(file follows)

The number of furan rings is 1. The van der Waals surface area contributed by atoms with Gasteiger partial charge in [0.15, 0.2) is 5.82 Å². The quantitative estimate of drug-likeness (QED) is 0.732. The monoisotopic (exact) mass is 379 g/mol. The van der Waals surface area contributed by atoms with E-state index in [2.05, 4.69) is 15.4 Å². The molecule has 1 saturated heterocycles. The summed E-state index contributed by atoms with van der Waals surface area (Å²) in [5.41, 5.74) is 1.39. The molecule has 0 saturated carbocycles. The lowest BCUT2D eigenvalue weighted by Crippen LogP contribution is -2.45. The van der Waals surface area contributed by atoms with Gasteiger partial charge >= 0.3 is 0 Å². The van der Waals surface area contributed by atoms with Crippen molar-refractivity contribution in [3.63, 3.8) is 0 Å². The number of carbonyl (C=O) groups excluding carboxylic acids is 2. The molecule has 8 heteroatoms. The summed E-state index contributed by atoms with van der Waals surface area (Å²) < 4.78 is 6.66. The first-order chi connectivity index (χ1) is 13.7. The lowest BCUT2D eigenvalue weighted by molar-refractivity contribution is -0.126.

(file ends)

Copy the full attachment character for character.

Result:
The number of furan rings is 1. The van der Waals surface area contributed by atoms with Gasteiger partial charge in [0.15, 0.2) is 5.82 Å². The quantitative estimate of drug-likeness (QED) is 0.732. The monoisotopic (exact) mass is 379 g/mol. The van der Waals surface area contributed by atoms with E-state index in [2.05, 4.69) is 15.4 Å². The molecule has 1 saturated heterocycles. The summed E-state index contributed by atoms with van der Waals surface area (Å²) in [5.41, 5.74) is 1.39. The molecule has 0 saturated carbocycles. The lowest BCUT2D eigenvalue weighted by Crippen LogP contribution is -2.45. The van der Waals surface area contributed by atoms with Gasteiger partial charge >= 0.3 is 0 Å². The van der Waals surface area contributed by atoms with Crippen molar-refractivity contribution in [3.63, 3.8) is 0 Å². The number of carbonyl (C=O) groups excluding carboxylic acids is 2. The molecule has 8 heteroatoms. The summed E-state index contributed by atoms with van der Waals surface area (Å²) < 4.78 is 6.66. The first-order chi connectivity index (χ1) is 13.7. The lowest BCUT2D eigenvalue weighted by molar-refractivity contribution is -0.126.